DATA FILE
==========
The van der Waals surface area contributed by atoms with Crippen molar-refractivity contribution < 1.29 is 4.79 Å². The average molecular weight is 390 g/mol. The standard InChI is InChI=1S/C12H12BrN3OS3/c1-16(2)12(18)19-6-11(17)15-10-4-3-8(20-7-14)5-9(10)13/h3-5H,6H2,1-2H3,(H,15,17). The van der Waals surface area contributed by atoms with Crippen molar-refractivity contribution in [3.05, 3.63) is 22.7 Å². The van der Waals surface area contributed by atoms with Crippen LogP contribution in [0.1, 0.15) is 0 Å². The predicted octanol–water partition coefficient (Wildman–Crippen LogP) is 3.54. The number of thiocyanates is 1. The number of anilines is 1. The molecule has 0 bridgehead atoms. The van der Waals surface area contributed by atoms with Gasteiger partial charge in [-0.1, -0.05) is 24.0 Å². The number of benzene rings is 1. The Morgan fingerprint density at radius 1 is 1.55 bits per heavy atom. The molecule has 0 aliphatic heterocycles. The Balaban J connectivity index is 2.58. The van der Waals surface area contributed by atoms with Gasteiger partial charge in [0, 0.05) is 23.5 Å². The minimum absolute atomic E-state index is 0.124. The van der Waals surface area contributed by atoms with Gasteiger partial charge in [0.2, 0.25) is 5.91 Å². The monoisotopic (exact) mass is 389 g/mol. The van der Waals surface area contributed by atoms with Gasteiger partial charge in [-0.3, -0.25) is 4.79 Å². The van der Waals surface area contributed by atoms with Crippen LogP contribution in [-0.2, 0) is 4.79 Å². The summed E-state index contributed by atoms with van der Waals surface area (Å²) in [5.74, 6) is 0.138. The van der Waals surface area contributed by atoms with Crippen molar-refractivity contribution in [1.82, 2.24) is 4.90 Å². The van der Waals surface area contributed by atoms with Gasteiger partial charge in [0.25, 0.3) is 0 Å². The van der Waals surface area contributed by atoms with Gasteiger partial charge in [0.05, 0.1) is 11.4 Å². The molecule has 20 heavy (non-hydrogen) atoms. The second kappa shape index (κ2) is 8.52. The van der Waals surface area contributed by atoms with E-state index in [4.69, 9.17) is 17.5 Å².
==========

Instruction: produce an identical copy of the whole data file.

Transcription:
The van der Waals surface area contributed by atoms with Crippen molar-refractivity contribution < 1.29 is 4.79 Å². The average molecular weight is 390 g/mol. The standard InChI is InChI=1S/C12H12BrN3OS3/c1-16(2)12(18)19-6-11(17)15-10-4-3-8(20-7-14)5-9(10)13/h3-5H,6H2,1-2H3,(H,15,17). The van der Waals surface area contributed by atoms with Crippen molar-refractivity contribution in [3.05, 3.63) is 22.7 Å². The van der Waals surface area contributed by atoms with Crippen LogP contribution in [0.1, 0.15) is 0 Å². The predicted octanol–water partition coefficient (Wildman–Crippen LogP) is 3.54. The number of thiocyanates is 1. The number of anilines is 1. The molecule has 0 bridgehead atoms. The van der Waals surface area contributed by atoms with Gasteiger partial charge in [-0.1, -0.05) is 24.0 Å². The number of benzene rings is 1. The Morgan fingerprint density at radius 1 is 1.55 bits per heavy atom. The molecule has 0 aliphatic heterocycles. The Balaban J connectivity index is 2.58. The van der Waals surface area contributed by atoms with Gasteiger partial charge in [0, 0.05) is 23.5 Å². The minimum absolute atomic E-state index is 0.124. The van der Waals surface area contributed by atoms with Gasteiger partial charge in [0.2, 0.25) is 5.91 Å². The monoisotopic (exact) mass is 389 g/mol. The van der Waals surface area contributed by atoms with Gasteiger partial charge in [-0.3, -0.25) is 4.79 Å². The van der Waals surface area contributed by atoms with Crippen LogP contribution in [-0.2, 0) is 4.79 Å². The summed E-state index contributed by atoms with van der Waals surface area (Å²) in [5.74, 6) is 0.138. The van der Waals surface area contributed by atoms with Crippen molar-refractivity contribution in [1.82, 2.24) is 4.90 Å². The van der Waals surface area contributed by atoms with Gasteiger partial charge in [0.25, 0.3) is 0 Å². The van der Waals surface area contributed by atoms with Gasteiger partial charge in [0.05, 0.1) is 11.4 Å². The molecule has 20 heavy (non-hydrogen) atoms. The second kappa shape index (κ2) is 8.52. The van der Waals surface area contributed by atoms with E-state index in [4.69, 9.17) is 17.5 Å².